The passing of economist Walter Williams this week is a blow to anyone who cares about free markets and the negative effects of government intervention on human progress. Professor Williams articulated the role of markets, prices, and private property about as well as any economist outside of Ludwig von Mises or Murray Rothbard. Like Mises and ...
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The passing of economist Walter Williams this week is a blow to anyone who cares about free markets and the negative effects of government intervention on human progress. Professor Williams articulated the role of markets, prices, and private property about as well as any economist outside of Ludwig von Mises or Murray Rothbard.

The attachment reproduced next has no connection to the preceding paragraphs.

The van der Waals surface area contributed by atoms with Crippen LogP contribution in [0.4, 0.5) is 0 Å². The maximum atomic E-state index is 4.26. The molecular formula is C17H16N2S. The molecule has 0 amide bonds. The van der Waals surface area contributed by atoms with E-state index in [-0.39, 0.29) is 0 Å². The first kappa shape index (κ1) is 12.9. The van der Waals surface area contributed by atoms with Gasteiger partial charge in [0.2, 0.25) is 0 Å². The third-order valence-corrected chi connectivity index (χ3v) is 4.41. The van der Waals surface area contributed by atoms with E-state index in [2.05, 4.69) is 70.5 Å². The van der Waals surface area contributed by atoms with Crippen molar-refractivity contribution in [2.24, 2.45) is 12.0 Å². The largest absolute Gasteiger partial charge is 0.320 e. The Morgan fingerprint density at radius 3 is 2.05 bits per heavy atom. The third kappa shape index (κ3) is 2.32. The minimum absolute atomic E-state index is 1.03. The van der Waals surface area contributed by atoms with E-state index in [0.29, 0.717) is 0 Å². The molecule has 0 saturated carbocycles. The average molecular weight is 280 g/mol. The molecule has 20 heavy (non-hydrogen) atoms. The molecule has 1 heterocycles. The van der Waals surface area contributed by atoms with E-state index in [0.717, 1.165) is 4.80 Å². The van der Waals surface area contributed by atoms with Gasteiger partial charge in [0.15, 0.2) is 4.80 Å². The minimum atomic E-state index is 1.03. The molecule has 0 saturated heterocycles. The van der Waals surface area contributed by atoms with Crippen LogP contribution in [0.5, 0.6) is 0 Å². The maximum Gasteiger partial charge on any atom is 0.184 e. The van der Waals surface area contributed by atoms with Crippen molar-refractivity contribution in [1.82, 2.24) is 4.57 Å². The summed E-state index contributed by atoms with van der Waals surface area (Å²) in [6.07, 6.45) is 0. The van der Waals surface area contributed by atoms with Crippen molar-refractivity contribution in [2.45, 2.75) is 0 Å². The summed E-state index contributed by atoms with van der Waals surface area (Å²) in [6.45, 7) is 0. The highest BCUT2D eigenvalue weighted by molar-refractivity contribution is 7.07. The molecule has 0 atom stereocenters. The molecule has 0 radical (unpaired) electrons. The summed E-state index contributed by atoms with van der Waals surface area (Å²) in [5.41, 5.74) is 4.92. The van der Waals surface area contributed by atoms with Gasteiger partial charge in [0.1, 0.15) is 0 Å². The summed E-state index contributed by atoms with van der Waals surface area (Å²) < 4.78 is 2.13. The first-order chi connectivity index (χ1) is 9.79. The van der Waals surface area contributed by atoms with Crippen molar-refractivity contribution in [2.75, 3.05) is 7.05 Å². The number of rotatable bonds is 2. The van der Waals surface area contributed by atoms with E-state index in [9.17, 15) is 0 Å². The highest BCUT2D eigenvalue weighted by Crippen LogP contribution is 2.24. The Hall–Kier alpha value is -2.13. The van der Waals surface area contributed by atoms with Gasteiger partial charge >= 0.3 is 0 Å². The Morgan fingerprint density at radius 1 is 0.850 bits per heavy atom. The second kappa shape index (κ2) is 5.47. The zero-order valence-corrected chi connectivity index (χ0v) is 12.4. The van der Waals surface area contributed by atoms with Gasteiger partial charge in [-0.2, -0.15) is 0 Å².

Like Mises and Rothbard, he was uncompromising in his views. Free markets, Professor Williams believed, provided the best way for humans—and especially people born on lower rungs of the economic ladder—to advance materially and in other ways, too, and he never passed on a chance to bring those views to the larger public. While he published in the “scholarly” journals such as American Economic Review, he is better known for his columns and books that dealt with race, discrimination, and economics.
My personal history with Walter Williams goes back to September 1982 at the meetings of the Mont Pelerin Society, which were held at the Intercontinental Hotel in what then was West Berlin. I had won the Olive W. Garvey Economic Essay Contest, entering at the encouragement of William H. Peterson, who became an early mentor for me in learning economics, and especially from the Austrian school.